His broadcasting career began in 1938 at WKY Radio in Oklahoma City, where he co-starred in the network program Devil’s Roost. He later appeared on the CBS Radio Network program Let’s Pretend. He bought the Old Log in Excelsior in 1946 for $1.00 and always claimed that the seller got the best of the deal. He soon became heavily involved in the Twin Cities broadcast scene, acting for WCCO Radio and directing all the television commercials produced by Campbell Mithun. He produced several shows and holiday specials for WCCO TV, including the first full-length play ever televised here, and hosted and produced On the Spot, which featured amateur motion pictures. In 1953 he began the roles for which a generation remembers him: the “paws” and off-screen voices of “Towser the Dog” and “Tallulah the Cat” on the beloved WCCO TV children’s show Axel and His Dog.
In 2008 Don won the Ivy Award for Lifetime Accomplishment in Minnesota Theater and was inducted into the Evergreen Club of Musicians. He has also won the Honorary Lifetime Membership of Actors Equity and named Businessman of the Year by the Minneapolis Chamber of Commerce and Excelsior Chamber of Commerce. He also wrote two books and four plays.
Don was preceded in death by wife, Joan and daughter, Joannie. He is survived by sons Peter (Pam) Stolz, Dony (Sue) Stolz, Tom (Pat) Stolz, Tim (Mary) Stolz, and Jon Stolz; eight grandchildren and 14 great-grandchildren.
Greg PrattGreg Pratt, former WCCO TV producer, from 1979 to 1985, died of a heart attack on January 28, 2015, at the age of 64. Described as fearless, tenacious, and curious with a passion for storytelling and a keen ability to put words and pictures together, Pratt tackled compelling topics in the award-winning documentaries he produced for WCCO-TV’s Moore Report and PBS’ Frontline.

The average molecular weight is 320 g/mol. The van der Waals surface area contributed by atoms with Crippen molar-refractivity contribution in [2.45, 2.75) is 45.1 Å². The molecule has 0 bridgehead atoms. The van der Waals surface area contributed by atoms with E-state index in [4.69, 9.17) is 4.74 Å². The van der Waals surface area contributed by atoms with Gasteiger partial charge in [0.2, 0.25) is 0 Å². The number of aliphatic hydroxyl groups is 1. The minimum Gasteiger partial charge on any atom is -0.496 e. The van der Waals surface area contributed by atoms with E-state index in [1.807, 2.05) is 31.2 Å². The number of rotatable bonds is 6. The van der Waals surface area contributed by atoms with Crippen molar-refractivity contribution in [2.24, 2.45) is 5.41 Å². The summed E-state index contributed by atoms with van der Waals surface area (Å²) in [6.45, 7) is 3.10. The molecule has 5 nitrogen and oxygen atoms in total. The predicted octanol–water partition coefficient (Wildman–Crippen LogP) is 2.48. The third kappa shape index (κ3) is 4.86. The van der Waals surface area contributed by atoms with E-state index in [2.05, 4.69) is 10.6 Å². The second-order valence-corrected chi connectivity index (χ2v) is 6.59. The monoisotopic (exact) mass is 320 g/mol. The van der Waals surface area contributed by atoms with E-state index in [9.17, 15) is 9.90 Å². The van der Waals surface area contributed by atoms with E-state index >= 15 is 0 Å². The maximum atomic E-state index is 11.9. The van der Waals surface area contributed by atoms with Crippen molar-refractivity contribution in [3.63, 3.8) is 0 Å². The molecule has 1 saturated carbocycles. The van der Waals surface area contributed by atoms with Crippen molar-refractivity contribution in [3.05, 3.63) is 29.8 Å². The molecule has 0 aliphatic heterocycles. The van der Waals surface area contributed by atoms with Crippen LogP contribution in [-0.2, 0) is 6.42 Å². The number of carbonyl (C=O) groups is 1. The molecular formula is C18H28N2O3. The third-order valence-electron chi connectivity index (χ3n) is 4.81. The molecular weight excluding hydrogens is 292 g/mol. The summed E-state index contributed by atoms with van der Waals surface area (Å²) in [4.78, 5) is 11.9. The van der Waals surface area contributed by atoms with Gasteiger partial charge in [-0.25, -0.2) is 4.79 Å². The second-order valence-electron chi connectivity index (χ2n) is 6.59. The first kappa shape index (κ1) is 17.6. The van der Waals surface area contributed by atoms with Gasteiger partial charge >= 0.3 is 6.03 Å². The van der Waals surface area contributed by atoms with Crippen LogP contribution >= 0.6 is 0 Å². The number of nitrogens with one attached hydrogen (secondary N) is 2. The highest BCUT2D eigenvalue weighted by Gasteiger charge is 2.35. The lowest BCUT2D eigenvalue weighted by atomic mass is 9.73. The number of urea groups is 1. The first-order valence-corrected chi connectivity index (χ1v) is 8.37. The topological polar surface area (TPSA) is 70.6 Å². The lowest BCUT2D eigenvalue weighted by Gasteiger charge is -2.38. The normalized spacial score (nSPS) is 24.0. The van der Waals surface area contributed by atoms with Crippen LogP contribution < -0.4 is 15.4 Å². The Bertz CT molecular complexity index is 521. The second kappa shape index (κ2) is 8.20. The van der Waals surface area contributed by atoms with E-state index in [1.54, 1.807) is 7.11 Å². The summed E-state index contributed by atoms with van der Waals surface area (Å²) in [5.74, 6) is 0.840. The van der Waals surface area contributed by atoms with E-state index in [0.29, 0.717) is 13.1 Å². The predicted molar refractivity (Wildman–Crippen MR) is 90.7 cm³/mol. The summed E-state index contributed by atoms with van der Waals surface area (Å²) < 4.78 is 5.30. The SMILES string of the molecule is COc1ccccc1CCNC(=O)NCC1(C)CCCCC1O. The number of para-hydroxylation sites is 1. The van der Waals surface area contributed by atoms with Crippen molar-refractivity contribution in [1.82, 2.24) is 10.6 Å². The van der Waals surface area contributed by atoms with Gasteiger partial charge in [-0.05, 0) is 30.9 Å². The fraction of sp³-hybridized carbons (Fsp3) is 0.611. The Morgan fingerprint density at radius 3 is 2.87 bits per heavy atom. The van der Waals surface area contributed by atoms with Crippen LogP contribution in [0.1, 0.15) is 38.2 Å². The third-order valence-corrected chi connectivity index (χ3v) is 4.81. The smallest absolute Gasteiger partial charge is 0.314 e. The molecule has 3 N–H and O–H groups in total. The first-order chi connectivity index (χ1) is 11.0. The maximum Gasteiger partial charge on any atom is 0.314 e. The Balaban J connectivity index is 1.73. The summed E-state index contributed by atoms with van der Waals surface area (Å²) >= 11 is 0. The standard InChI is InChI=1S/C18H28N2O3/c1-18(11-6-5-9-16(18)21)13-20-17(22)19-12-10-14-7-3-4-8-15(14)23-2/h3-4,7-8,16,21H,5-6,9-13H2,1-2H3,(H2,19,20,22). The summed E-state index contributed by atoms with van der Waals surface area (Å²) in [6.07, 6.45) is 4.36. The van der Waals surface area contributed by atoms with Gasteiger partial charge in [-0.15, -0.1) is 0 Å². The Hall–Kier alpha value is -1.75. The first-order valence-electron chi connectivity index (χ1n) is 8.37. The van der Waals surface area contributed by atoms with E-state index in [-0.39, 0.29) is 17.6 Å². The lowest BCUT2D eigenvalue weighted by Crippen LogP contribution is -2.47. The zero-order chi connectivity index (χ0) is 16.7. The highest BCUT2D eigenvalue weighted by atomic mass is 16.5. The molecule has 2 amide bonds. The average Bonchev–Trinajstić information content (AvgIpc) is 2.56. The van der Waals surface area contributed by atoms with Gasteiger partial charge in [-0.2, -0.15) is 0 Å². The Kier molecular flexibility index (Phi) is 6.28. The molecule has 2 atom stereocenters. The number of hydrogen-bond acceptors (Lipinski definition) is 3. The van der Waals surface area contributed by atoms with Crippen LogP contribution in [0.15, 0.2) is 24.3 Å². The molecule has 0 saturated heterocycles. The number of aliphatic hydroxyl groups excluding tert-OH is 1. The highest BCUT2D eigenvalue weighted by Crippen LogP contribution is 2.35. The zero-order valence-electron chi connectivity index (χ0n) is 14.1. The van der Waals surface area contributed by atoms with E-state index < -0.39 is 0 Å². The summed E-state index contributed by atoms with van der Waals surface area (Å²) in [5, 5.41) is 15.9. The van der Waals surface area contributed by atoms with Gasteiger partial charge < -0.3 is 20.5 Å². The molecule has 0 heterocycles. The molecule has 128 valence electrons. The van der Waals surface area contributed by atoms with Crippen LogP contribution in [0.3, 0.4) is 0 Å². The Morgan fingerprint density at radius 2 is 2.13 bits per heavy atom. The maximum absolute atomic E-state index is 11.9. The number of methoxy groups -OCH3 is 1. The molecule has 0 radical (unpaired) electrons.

“He was brilliant,” said former WCCO-TV anchor Don Shelby. “The Moore Report was the gold standard, and everybody in the business around the country knew it. Greg brought a wonderful eye and style to the Moore Report. ”
Pratt, who grew up in the Buffalo, N.Y., area, earned his graduate degree at the University of Minnesota and participated in University Community Video.
Some of Pratt’s work is archived at the Minnesota Historical Society, the University of Georgia Peabody collection and the Newseum in Washington, D.C. Honors include Scripps-Howard Public Service in Television, a National Association of Television Programming Executives Iris Award and UPI Documentary award.
Pratt is survived by his father, Eugene, of Clearwater, Fla.; brothers E. Douglas Pratt, of Roswell, Ga., David Pratt, of Grand Island, N.Y., and Michael Pratt, of Williamsville, N.Y.; and sister Marcia Martin, of Dallas. courtesy StarTribune Tim Harlow • 612-673-7768
Skip AldrichGeo (Skip) Aldrich, retired KARE 11 chief engineer, died quietly in his sleep January 26, 2015, at age 75.
Good husband, father, son, brother, in-law, community servant, friend, and TV engineer. Survivors: wife of 54 years, Phyllis; children, Mitchell (Shelley Willis), Stuart, and Charlene Swanson (Scott); grand-children Michael Swanson (Lindsay), Quinn, Brandon, Blake, Alix, Amber, and Melissa; sister, Janice Johnson; brothers, Stephen (Myrna) and Byron (Shawn Paulson); nieces/nephews and families. Highly regarded among his peers, Skip could fix any technical problem.